Achieving sustainability goals require establishing sustainability policies and practices to guide company and employee behavior on a range of issues material to the company’s ability to create value. Policies can cover a wide range of matters and can differ between companies. A list of policies we looked for, and our findings are shown in the table below:

SGS2021 Table 7: List of Policies by Countries

All GSLs set policies for E, S, G (100% for all).

  • Environmental Policy: All the companies have an energy policy. More than 90% have climate change, waste & packaging, and water policy. The potential for improvement in developing policies on responsible sourcing, hazardous materials, and biodiversity remains as we highlighted in SGS 2020 (Biodiversity increased by 18%, Hazardous Materials by 17%, and Responsible Sourcing by 11%). All countries increased their performance of policy sharing in biodiversity.
  • Social Policy: All the companies have occupational health and safety policies. More than 90% of GSLs cover diversity and inclusion, talent development and employee wellbeing, human rights, labor practices, data security and customer privacy, and product design & portfolio in their policies. There is room for improvement in social responsibility, local communities and labor rights policy and disclosure. In SGS 2021, it can be seen that setting policies in data security and customer privacy gained importance among the GSLs (9% increase). South African, US, and German companies increased their policy sharing ratio in data security and customer privacy more than 10% which leads all the companies in those countries to set relevant policies.
  • Governance Policy: Governance policies of GSLs cover compliance related issues, risk management, executive compensation, supplier code of conduct, related party transactions, and board diversity. Succession planning and donations policies have the lowest ratio. Disclosing Board Diversity (+18%), Succession Planning (+17%), and Related Party Transaction (+13%) policies increased in comparison to the previous year. The highest increase in succession planning is in Germany, India, and Türkiye (in which bases were lower). The policies related to Donations remain with the highest improvement potential as it was in SGS 2020.

Board’s Oversight Responsibilities

The Board is responsible for providing oversight on sustainability issues, reviewing and deciding on the risk appetite and monitoring implementation throughout the organization. The board’s oversight role requires setting up an effective internal control mechanism, ensuring the independence of audit and strict compliance, monitoring ethics and business conduct within the company and its value chain, and transparency in external reporting and disclosure. Effective tracking of sustainability performance and communication to the board is essential for improving oversight of sustainability.

SGS2021 Table 8: Board-Charter
  • The most improved area in oversight is related to the Customer Community in comparison to SGS 2020 (+18%, SGS 2021: 89%).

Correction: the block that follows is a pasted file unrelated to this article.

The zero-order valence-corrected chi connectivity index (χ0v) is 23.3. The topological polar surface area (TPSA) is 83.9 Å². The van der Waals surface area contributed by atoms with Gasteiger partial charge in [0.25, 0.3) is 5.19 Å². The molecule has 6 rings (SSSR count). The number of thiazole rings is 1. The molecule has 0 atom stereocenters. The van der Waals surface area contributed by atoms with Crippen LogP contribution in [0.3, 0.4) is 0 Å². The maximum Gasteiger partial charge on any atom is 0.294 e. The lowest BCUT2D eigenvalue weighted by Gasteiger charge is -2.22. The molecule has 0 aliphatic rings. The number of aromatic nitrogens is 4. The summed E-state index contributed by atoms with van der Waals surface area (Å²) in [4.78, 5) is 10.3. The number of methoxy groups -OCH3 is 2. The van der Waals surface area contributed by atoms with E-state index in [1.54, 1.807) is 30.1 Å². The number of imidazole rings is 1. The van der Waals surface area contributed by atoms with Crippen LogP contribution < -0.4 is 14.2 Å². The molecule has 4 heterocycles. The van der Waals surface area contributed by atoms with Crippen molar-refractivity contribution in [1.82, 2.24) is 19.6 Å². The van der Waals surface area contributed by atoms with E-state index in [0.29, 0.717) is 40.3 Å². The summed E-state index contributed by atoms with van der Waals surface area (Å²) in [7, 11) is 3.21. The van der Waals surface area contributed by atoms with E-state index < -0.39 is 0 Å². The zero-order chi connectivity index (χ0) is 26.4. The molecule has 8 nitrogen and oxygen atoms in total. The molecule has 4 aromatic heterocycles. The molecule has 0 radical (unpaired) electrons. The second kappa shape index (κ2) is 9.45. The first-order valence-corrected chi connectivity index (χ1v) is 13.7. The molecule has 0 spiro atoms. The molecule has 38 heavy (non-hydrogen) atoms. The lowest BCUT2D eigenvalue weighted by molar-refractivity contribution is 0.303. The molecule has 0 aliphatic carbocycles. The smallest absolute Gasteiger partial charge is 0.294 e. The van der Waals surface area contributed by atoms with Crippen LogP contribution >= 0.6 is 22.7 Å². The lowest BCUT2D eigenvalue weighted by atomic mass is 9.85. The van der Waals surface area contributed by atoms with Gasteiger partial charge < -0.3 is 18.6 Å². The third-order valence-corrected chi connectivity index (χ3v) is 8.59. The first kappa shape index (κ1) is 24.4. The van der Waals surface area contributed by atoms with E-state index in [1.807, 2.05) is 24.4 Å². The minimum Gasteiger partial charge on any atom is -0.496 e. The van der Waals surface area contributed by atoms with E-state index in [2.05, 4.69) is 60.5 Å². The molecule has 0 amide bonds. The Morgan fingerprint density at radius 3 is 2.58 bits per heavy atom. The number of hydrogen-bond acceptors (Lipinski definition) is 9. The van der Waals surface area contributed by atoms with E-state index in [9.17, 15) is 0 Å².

• Customer Community-related areas are followed by the Board’s leadership in setting materiality thresholds; however, there is still potential for development (+12%, SGS 2021: 62%).
  • Another area for improvement is the donations policy. Setting policies and providing oversight to donations should be under the Board’s responsibility (+13%; SGS 2021: 66%). Even if there is an increase in this area, the development potential remains, especially in Germany and the US.
  • Access to Information/Independent Advice is listed frequently in Charters, however it still has the highest potential for improvement (SGS 2021: 81%).

Independent Audit and Access to Information

Independent audits of sustainability performance and processes are important for transparency purposes. However, the external assurance for sustainability issues is still very low. It may be because sustainability has diverse topics, quantitative as well as qualitative metrics which are difficult to measure. Furthermore, the material sustainability issues vary by industries and even by companies in the same industry. Consistent external assurance and disclosure for sustainability issues can enable the development of standards in sustainability reporting and provide investors with increased confidence in the quality of sustainability performance data, thereby making it useful for decision-making.

SGS2021 Table 9: Internal Audit by Countries
SGS2021 Table 10: Independent Audit by Countries
  • GSLs increase their percentage in internal audit sustainability coverage by broadening the subtopics of E, S, G (+14%, +12%, +4% respectively). In terms of countries, Germany and Türkiye increased the coverage of social issues in independent audits (+25%). All companies report directly to the Board in internal audits.
  • Independent audit coverage of sustainability increased at the same rate as independent audit. Independent audits in governance related topics increased by 11% and closed the gap with environmental and social issues.
  • In addition, the supply chain coverage in independent auditing improved in comparison to SGS 2020 (+12%, SGS 2021: 59%).